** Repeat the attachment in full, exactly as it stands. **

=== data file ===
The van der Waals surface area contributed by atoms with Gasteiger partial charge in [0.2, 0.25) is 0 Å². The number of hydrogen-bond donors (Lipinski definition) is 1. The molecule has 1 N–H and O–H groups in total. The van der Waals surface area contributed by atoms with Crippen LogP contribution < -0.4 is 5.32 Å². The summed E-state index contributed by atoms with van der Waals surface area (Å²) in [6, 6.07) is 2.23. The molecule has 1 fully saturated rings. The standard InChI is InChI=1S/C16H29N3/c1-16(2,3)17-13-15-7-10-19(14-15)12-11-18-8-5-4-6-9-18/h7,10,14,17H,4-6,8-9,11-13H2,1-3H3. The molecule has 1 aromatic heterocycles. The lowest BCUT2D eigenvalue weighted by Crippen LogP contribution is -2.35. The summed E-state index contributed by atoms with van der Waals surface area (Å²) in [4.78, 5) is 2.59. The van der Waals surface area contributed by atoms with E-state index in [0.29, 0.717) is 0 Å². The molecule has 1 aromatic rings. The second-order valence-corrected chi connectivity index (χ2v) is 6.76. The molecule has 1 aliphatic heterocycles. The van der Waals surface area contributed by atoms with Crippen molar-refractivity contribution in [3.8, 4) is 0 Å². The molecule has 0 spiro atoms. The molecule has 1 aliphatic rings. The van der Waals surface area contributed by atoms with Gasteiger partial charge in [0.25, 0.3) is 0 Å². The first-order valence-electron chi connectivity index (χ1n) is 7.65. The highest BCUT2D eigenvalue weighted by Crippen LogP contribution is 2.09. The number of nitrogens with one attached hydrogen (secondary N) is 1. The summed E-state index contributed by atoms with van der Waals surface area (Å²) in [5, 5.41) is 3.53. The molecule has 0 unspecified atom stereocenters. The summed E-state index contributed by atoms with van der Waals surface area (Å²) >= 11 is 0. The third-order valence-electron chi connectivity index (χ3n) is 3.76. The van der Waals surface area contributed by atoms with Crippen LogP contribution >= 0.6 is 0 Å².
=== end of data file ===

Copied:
The van der Waals surface area contributed by atoms with Gasteiger partial charge in [0.2, 0.25) is 0 Å². The number of hydrogen-bond donors (Lipinski definition) is 1. The molecule has 1 N–H and O–H groups in total. The van der Waals surface area contributed by atoms with Crippen LogP contribution < -0.4 is 5.32 Å². The summed E-state index contributed by atoms with van der Waals surface area (Å²) in [6, 6.07) is 2.23. The molecule has 1 fully saturated rings. The standard InChI is InChI=1S/C16H29N3/c1-16(2,3)17-13-15-7-10-19(14-15)12-11-18-8-5-4-6-9-18/h7,10,14,17H,4-6,8-9,11-13H2,1-3H3. The molecule has 1 aromatic heterocycles. The lowest BCUT2D eigenvalue weighted by Crippen LogP contribution is -2.35. The summed E-state index contributed by atoms with van der Waals surface area (Å²) in [4.78, 5) is 2.59. The van der Waals surface area contributed by atoms with E-state index in [0.29, 0.717) is 0 Å². The molecule has 1 aromatic rings. The second-order valence-corrected chi connectivity index (χ2v) is 6.76. The molecule has 1 aliphatic heterocycles. The van der Waals surface area contributed by atoms with Crippen molar-refractivity contribution in [3.8, 4) is 0 Å². The molecule has 0 spiro atoms. The molecule has 1 aliphatic rings. The van der Waals surface area contributed by atoms with Gasteiger partial charge in [0.25, 0.3) is 0 Å². The first-order valence-electron chi connectivity index (χ1n) is 7.65. The highest BCUT2D eigenvalue weighted by Crippen LogP contribution is 2.09. The number of nitrogens with one attached hydrogen (secondary N) is 1. The summed E-state index contributed by atoms with van der Waals surface area (Å²) in [5, 5.41) is 3.53. The molecule has 0 unspecified atom stereocenters. The summed E-state index contributed by atoms with van der Waals surface area (Å²) >= 11 is 0. The third-order valence-electron chi connectivity index (χ3n) is 3.76. The van der Waals surface area contributed by atoms with Crippen LogP contribution >= 0.6 is 0 Å².